At the same time, many lawmakers would like to see midsized companies increasingly use capital markets, given that they could have a tougher time securing loans from banks in the future. Tighter financial regulation on capital could prompt banks to curtail lending.


MS Deutschland Source Azur dot de
MS Deutschland, the ship that inspired the German TV show “Traumschiff,” proved a bad investment. Source:


Ralph Brinkhaus, the deputy parliamentary leader of the center-right Christian Democratic Union, warned it would be wrong to completely discredit midsize bonds. “We need to eliminate mistakes with better quality assurance,” he said.

Stock markets, banks and rating agencies have denied any culpability, arguing they are not responsible for the quality of the companies that issue such bonds.

Meanwhile, the Dream Ship nightmare continues.

On Monday, the creditors of the company that owns the MS Deutschland were supposed to clear the way for a corporate restructuring, which would have required half of its creditors to come to Frankfurt. But only 44 percent made the trip – and in vain. The future of the cruise ship remains uncertain, as does the question of how much of their capital investors will ever see again.

In 2012, the MS Deutschland borrowed €50 million in the capital market. The midsize bond was a hot commodity, and not just because of the 6.875-percent coupon. When the bond was issued, the Scope rating agency initially gave it an “A” rating, which represents strong creditworthiness and a low risk of insolvency. But the ship had already been losing money for years.

“The banks collect the fees, but they pass on the responsibility to the investors.”

Olaf Schlotmann, Brunswick European Law School

Scope withdrew its rating in December 2013. “The issuer did not provide the information needed to continue the rating, despite multiple requests,” said Scope analyst Britta Holt. The decision was too late for those investors who had bought the bond when it was issued.

While the creditors of Dream Ship at least will be asked to accept a haircut on their bonds to avert insolvency, it’s too late for the owners of other such bonds. Well-known German brands such as prepared food manufacturer Zamek and wind turbine producer Windreich raised millions with bonds that they are now unable to repay. Bonds worth about €1 billion are now at risk, according to Scope.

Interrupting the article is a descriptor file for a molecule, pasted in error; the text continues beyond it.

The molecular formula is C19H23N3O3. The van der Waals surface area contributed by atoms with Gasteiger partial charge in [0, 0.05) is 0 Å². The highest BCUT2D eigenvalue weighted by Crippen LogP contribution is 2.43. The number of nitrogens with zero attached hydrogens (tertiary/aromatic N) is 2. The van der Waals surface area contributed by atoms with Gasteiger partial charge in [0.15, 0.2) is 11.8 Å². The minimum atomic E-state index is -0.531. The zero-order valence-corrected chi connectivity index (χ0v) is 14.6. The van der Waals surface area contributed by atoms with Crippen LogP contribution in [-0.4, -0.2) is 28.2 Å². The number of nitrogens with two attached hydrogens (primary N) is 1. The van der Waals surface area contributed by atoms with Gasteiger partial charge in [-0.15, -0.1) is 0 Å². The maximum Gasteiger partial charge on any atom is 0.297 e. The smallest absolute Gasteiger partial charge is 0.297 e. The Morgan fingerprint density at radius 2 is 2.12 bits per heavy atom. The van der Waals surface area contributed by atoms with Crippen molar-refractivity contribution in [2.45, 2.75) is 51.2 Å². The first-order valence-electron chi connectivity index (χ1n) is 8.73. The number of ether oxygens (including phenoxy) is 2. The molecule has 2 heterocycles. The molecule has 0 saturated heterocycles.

Noobody offered a truly realistic picture of the companies that were ultimately issuing these bonds, according to Marc Tüngler, head of DSW, the German association for private investors. The blame, he said, goes to all participants ranging from the banks managing the bond issues, to stock exchanges and rating agencies, to investors themselves that were attracted by high coupons without evaluating the risks for themselves.

This led to a serious problem: The companies’ ability to actually repay the bonds was not put to the test until it was too late. The German financial regulatory authority, BaFin, was also unable to protect the investors. It examines the issuers’ prospectuses for completeness, but it doesn’t evaluate their business models.

“Companies that issue bonds don’t need BaFin’s permission to do so, nor are they subject to its ongoing supervision,” a spokeswoman said.

Deutsche Börse, where the failed Golden Gate bond is listed, also doesn’t feel responsible. “The exchange itself doesn’t examine the issuer’s creditworthiness and capital market viability,” a spokesperson said. Rather, the exchange argues, this is the responsibility of the applicant, or the bank managing the bond issue, which is an “experienced capital market player.”

From the start, larger investment banks have been uninterested in the Mittlelstand bonds.

“We decided at the time to stay out of the business,” recalled one banker with a well-known lender in Frankfurt, who declined to be named. “It got us a lot of internal criticism, but today we’re happy that we didn’t become involved.”

Instead, the bonds were issued by smaller banks that were often unlucky. For instance, Munich-based financial advisor GBC was involved with five companies that later became insolvent: Windreich, Solarwatt, Solen, Centrosolar and SIC Processing.

These banks stand by their product. “The market for Mittelstand bonds still has a strong future,” said Karl Filbert, head of the sales team for Frankfurt-based financial firm Close Brothers, the top dog in the Mittelstand bond market.

Despite the black sheep, there are still strong Mittelstand companies tapping the market, Marc Tüngler of DSW said. If investors were more aware of the risks, the Mittelstand bond could still stand a chance of survival.


Christopher Cermak contributed to this story. The authors are editors and correspondents for Handelsblatt with a focus on private investment and financial regulation in Frankfurt and Berlin. To contact the authors:;;